Third-quarter financial markets in 2016 continued the same pattern that was established in the second-quarter. This trend is that small capitalized companies outperform large capitalized companies, interest rates remain low, and commodity prices continue to be cheap. The NASDAQ Composite Index was the best performing broad market index, gaining 10.02% for the three months ending September 30, 2016. The Russell 2000 Small Cap Index was nearly as good with a 9.05% total return over the same period. By contrast, the S&P 500 and Dow Jones Industrial Average produced 3.85% and 2.78% gains respectively. Foreign equities split the difference of large and small stocks with an increase of 6.50% in the third quarter.
Even with the increasing likelihood of Chairwoman Janet Yellen and the Federal Open Market Committee (FOMC) increasing the Federal Funds rate, free-market interest rates remained virtually unchanged for the third quarter. The quarter began with the 10-year U.S. Government Treasury bond yielding 1.44% and ended three months later yielding 1.60%. During the quarter the rate reached a low of 1.36% on July 8th. To put the current level of yields into perspective; in the ten-year period of September 30, 1998 to September 30, 2008 (leading up to the “Great Recession”) the average yield on the 10-year Treasury bond was 3.37%. The rate reached an intra-period high of 6.67% in January 2000 (three months before the start of the Dot Com collapse). For new investors it is inconceivable to receive 3.0% on a triple A rated investment and “mind-blowing” that at one time (in recent history) an investor could clip coupons of 6.67% per year (going all the way back to 1981 a 10-year bond produced a yield of 15.8%). The FOMC voted not to change the target for the Federal Funds short-term rate at the two meetings held during the 2016 third quarter.
In other financial markets, oil slipped slightly lower as a barrel of Texas Intermediate Sweet crude started the quarter at $50.13 and ended it at $48.24 (decline of 3.77%). The price of oil fluctuated with inventory levels and OPEC’s attempt to restrict output. During the third quarter OPEC was unable to get its members to agree on reducing output. Gold held steady during the quarter with the price for a troy ounce increasing only $1.66 to $1,317.80.
The summer quarter had no shortage of noise (information that generates volatility but does not affect the long-term value of investments) to unnerve investors. The quarter started just after citizens in the United Kingdom had voted to leave the European Union (aka BREXIT). It continued with the simultaneous development of the U.S. Presidential campaign and the approaching Federal Reserve interest rate increase. Fortunately, for investors the non-noise (economic fundamentals) remained very strong. The unemployment rate ended the quarter at 5.0%, the University of Michigan Consumer Sentiment Survey stayed high by recording a 91.2 level at quarter-end, and inflation remained modest at an annualized rate of 1.1%. These solid economic indicators combined with the low cost of capital (borrowing rates between 1% and 4%) and the low cost of energy (oil below $50 per barrel) has given investors increased incentive to buy stocks.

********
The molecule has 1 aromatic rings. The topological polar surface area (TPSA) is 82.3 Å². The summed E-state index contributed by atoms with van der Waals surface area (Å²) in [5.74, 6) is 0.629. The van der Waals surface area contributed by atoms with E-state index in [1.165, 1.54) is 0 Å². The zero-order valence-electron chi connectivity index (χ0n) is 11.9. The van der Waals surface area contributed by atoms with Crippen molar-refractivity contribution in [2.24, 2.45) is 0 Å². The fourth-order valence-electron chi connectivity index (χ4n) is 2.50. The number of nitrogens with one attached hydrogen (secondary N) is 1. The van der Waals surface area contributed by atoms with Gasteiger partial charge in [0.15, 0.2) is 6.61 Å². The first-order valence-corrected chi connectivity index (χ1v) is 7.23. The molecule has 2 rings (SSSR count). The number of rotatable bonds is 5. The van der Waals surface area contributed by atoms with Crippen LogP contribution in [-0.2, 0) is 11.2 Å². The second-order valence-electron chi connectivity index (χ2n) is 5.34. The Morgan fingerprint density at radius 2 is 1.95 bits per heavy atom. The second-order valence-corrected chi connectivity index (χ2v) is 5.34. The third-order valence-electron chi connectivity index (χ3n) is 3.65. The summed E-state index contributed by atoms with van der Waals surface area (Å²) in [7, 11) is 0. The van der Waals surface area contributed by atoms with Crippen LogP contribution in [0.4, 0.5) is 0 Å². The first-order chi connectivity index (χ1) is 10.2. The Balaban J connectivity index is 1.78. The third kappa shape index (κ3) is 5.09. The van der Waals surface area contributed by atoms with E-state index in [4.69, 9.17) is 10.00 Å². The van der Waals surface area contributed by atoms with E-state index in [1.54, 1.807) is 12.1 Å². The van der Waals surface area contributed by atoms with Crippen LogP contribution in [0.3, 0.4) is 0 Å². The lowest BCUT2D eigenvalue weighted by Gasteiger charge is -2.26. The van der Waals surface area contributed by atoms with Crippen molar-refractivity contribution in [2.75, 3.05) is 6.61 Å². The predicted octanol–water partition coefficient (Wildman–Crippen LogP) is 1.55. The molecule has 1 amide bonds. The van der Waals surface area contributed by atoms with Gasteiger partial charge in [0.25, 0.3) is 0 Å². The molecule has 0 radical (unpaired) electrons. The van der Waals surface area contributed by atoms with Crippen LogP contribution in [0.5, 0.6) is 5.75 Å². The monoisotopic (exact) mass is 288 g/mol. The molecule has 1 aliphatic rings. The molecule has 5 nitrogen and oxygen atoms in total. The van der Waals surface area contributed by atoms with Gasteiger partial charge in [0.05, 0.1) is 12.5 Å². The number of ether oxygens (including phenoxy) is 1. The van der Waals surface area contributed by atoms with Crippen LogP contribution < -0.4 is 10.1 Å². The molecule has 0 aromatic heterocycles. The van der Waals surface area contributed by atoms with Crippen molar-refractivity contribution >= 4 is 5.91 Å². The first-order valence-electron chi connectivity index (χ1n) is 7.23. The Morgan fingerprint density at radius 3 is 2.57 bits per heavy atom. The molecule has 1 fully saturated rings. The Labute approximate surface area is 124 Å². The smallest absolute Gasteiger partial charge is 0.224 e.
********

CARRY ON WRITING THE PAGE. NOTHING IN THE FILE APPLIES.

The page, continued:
D’Arcy Capital believes that the FOMC will leave the target interest rate unchanged at the November meeting (six days before the U.S. general election) but will increase it in December. The financial market participants who still believe an interest rate hike is bad for the economy are misguided. A more serious problem is if a rate increase is not made. This would indicate the economy remains fragile. A rate increase in December or the first quarter of 2017 would provide a signal that economic conditions are improving. This would encourage investors with large cash balances to enter the stock market. Additionally, higher rates would provide improved compounding rates for dividends and interest, positive earnings on savings balances for ultra-conservative investors, and more rigorous return hurdles for cost/benefit analysis.
As written in the two previous Market Intelligence reports from D’Arcy Capital, 2016 will contain plenty of volatility. This has been very accurate for the first three quarters of 2016. With a general election, two Fed Fund Rate decisions, and typical year-end portfolio re-engineering yet to come, investors should not expect a reduction in stock price fluctuations. And, just like the first three quarters, the volatility should not create a permanent reduction in long-term intrinsic values.
D’Arcy Capital believes the outperformance for small cap stocks will continue. Additionally, opportunities can be found in foreign emerging markets, global financial firms, and high yield bonds. Municipal bonds continue to provide a unique opportunity for investors who reside in high tax brackets. Tax free municipal bonds are yielding about 140% more than equivalent U.S. Treasury bonds. Historically, this ratio has been around 70% to 80%. Research at D’Arcy Capital also indicates that too much risk, relative to the potential reward, exists in energy stocks, utility companies, and government bonds. For individuals who need fixed rate borrowing or home refinancing, now is the time to use leverage. The best opportunity in the current economic environment is low long-term fixed borrowing rates. Which is about to change.